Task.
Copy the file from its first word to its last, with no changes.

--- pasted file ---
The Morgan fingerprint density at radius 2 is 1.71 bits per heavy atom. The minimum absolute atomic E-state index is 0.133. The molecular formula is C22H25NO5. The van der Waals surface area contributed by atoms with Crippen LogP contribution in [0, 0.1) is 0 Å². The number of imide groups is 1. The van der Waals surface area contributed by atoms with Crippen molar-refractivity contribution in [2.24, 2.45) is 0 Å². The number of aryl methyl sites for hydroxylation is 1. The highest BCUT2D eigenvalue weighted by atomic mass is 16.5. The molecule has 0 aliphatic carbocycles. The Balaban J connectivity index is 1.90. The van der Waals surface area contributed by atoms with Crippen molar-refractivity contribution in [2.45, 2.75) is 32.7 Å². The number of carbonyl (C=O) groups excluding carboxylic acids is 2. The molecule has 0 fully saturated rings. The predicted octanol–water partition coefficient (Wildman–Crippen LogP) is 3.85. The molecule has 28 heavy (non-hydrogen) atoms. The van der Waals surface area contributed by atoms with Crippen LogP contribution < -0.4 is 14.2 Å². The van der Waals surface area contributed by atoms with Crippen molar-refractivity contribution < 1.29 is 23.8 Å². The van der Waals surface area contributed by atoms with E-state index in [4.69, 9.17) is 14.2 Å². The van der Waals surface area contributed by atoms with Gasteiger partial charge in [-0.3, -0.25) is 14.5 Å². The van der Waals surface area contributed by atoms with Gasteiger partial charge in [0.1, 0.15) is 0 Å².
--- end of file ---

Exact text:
The Morgan fingerprint density at radius 2 is 1.71 bits per heavy atom. The minimum absolute atomic E-state index is 0.133. The molecular formula is C22H25NO5. The van der Waals surface area contributed by atoms with Crippen LogP contribution in [0, 0.1) is 0 Å². The number of imide groups is 1. The van der Waals surface area contributed by atoms with Crippen molar-refractivity contribution in [2.24, 2.45) is 0 Å². The number of aryl methyl sites for hydroxylation is 1. The highest BCUT2D eigenvalue weighted by atomic mass is 16.5. The molecule has 0 aliphatic carbocycles. The Balaban J connectivity index is 1.90. The van der Waals surface area contributed by atoms with Crippen molar-refractivity contribution in [2.45, 2.75) is 32.7 Å². The number of carbonyl (C=O) groups excluding carboxylic acids is 2. The molecule has 0 fully saturated rings. The predicted octanol–water partition coefficient (Wildman–Crippen LogP) is 3.85. The molecule has 28 heavy (non-hydrogen) atoms. The van der Waals surface area contributed by atoms with Crippen LogP contribution < -0.4 is 14.2 Å². The van der Waals surface area contributed by atoms with Crippen molar-refractivity contribution < 1.29 is 23.8 Å². The van der Waals surface area contributed by atoms with E-state index in [4.69, 9.17) is 14.2 Å². The van der Waals surface area contributed by atoms with Gasteiger partial charge in [-0.3, -0.25) is 14.5 Å². The van der Waals surface area contributed by atoms with Gasteiger partial charge in [0.1, 0.15) is 0 Å².